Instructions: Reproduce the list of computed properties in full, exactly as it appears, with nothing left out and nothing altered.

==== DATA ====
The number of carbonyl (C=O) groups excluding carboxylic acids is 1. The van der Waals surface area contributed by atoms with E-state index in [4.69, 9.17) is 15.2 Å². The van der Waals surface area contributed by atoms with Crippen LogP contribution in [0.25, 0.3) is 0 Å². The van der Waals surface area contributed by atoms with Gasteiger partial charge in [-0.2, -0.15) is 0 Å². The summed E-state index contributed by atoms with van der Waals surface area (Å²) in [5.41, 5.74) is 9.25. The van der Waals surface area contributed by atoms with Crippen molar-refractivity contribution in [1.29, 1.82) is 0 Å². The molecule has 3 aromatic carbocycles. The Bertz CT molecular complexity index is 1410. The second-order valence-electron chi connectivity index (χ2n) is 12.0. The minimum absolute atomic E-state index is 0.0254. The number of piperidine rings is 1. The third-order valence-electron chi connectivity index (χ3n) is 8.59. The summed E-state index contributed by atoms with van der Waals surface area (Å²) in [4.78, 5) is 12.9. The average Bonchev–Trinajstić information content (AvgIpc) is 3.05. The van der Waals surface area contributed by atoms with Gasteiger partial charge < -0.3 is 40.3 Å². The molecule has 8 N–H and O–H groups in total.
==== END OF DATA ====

The number of carbonyl (C=O) groups excluding carboxylic acids is 1. The van der Waals surface area contributed by atoms with E-state index in [4.69, 9.17) is 15.2 Å². The van der Waals surface area contributed by atoms with Crippen LogP contribution in [0.25, 0.3) is 0 Å². The van der Waals surface area contributed by atoms with Gasteiger partial charge in [-0.2, -0.15) is 0 Å². The summed E-state index contributed by atoms with van der Waals surface area (Å²) in [5.41, 5.74) is 9.25. The van der Waals surface area contributed by atoms with Crippen molar-refractivity contribution in [1.29, 1.82) is 0 Å². The molecule has 3 aromatic carbocycles. The Bertz CT molecular complexity index is 1410. The second-order valence-electron chi connectivity index (χ2n) is 12.0. The minimum absolute atomic E-state index is 0.0254. The number of piperidine rings is 1. The third-order valence-electron chi connectivity index (χ3n) is 8.59. The summed E-state index contributed by atoms with van der Waals surface area (Å²) in [4.78, 5) is 12.9. The average Bonchev–Trinajstić information content (AvgIpc) is 3.05. The van der Waals surface area contributed by atoms with Gasteiger partial charge < -0.3 is 40.3 Å². The molecule has 8 N–H and O–H groups in total.